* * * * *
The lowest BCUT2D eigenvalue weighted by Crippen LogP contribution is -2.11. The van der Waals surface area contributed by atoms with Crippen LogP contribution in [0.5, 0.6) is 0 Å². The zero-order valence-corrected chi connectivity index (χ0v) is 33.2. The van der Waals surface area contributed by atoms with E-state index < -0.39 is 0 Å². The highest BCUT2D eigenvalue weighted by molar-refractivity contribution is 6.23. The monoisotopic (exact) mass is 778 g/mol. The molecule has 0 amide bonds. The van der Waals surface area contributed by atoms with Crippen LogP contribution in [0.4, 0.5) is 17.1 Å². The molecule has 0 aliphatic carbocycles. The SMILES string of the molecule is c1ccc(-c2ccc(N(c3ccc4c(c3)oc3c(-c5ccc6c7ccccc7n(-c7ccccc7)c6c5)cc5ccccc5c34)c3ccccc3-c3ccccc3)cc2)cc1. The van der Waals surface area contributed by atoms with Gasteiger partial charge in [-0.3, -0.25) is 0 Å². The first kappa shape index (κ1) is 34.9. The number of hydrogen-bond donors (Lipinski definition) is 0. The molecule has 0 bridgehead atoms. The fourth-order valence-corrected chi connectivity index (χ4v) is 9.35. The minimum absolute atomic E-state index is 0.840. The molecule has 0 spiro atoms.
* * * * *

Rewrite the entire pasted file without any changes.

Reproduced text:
The lowest BCUT2D eigenvalue weighted by Crippen LogP contribution is -2.11. The van der Waals surface area contributed by atoms with Crippen LogP contribution in [0.5, 0.6) is 0 Å². The zero-order valence-corrected chi connectivity index (χ0v) is 33.2. The van der Waals surface area contributed by atoms with E-state index < -0.39 is 0 Å². The highest BCUT2D eigenvalue weighted by molar-refractivity contribution is 6.23. The monoisotopic (exact) mass is 778 g/mol. The molecule has 0 amide bonds. The van der Waals surface area contributed by atoms with Crippen LogP contribution in [0.4, 0.5) is 17.1 Å². The molecule has 0 aliphatic carbocycles. The SMILES string of the molecule is c1ccc(-c2ccc(N(c3ccc4c(c3)oc3c(-c5ccc6c7ccccc7n(-c7ccccc7)c6c5)cc5ccccc5c34)c3ccccc3-c3ccccc3)cc2)cc1. The van der Waals surface area contributed by atoms with Gasteiger partial charge in [-0.3, -0.25) is 0 Å². The first kappa shape index (κ1) is 34.9. The number of hydrogen-bond donors (Lipinski definition) is 0. The molecule has 0 bridgehead atoms. The fourth-order valence-corrected chi connectivity index (χ4v) is 9.35. The minimum absolute atomic E-state index is 0.840. The molecule has 0 spiro atoms.